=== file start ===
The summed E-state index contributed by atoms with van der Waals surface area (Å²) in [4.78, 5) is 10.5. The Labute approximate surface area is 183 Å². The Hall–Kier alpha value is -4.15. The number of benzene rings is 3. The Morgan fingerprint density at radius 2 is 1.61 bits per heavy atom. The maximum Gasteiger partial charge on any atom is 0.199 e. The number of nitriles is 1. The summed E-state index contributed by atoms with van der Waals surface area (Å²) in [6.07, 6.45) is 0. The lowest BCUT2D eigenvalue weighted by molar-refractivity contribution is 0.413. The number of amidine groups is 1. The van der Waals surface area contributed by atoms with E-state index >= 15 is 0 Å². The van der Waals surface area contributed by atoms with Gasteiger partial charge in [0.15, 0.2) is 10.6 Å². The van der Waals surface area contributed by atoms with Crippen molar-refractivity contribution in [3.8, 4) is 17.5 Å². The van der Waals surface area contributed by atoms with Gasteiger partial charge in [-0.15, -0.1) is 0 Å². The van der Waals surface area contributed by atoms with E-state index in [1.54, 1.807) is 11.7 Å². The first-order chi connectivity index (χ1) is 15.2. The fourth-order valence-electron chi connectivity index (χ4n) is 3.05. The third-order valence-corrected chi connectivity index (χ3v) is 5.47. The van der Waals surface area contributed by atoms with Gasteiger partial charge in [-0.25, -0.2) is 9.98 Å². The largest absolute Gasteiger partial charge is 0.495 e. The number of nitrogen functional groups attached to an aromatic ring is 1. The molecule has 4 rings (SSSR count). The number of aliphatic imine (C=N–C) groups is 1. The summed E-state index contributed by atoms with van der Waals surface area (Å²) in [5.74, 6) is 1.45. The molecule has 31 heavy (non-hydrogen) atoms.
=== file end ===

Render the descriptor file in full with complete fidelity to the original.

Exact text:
The summed E-state index contributed by atoms with van der Waals surface area (Å²) in [4.78, 5) is 10.5. The Labute approximate surface area is 183 Å². The Hall–Kier alpha value is -4.15. The number of benzene rings is 3. The Morgan fingerprint density at radius 2 is 1.61 bits per heavy atom. The maximum Gasteiger partial charge on any atom is 0.199 e. The number of nitriles is 1. The summed E-state index contributed by atoms with van der Waals surface area (Å²) in [6.07, 6.45) is 0. The lowest BCUT2D eigenvalue weighted by molar-refractivity contribution is 0.413. The number of amidine groups is 1. The van der Waals surface area contributed by atoms with E-state index >= 15 is 0 Å². The van der Waals surface area contributed by atoms with Gasteiger partial charge in [0.15, 0.2) is 10.6 Å². The van der Waals surface area contributed by atoms with Crippen molar-refractivity contribution in [3.8, 4) is 17.5 Å². The van der Waals surface area contributed by atoms with Gasteiger partial charge in [-0.15, -0.1) is 0 Å². The van der Waals surface area contributed by atoms with E-state index in [1.54, 1.807) is 11.7 Å². The first-order chi connectivity index (χ1) is 15.2. The fourth-order valence-electron chi connectivity index (χ4n) is 3.05. The third-order valence-corrected chi connectivity index (χ3v) is 5.47. The van der Waals surface area contributed by atoms with Gasteiger partial charge in [-0.25, -0.2) is 9.98 Å². The largest absolute Gasteiger partial charge is 0.495 e. The number of nitrogen functional groups attached to an aromatic ring is 1. The molecule has 4 rings (SSSR count). The number of aliphatic imine (C=N–C) groups is 1. The summed E-state index contributed by atoms with van der Waals surface area (Å²) in [5.74, 6) is 1.45. The molecule has 31 heavy (non-hydrogen) atoms.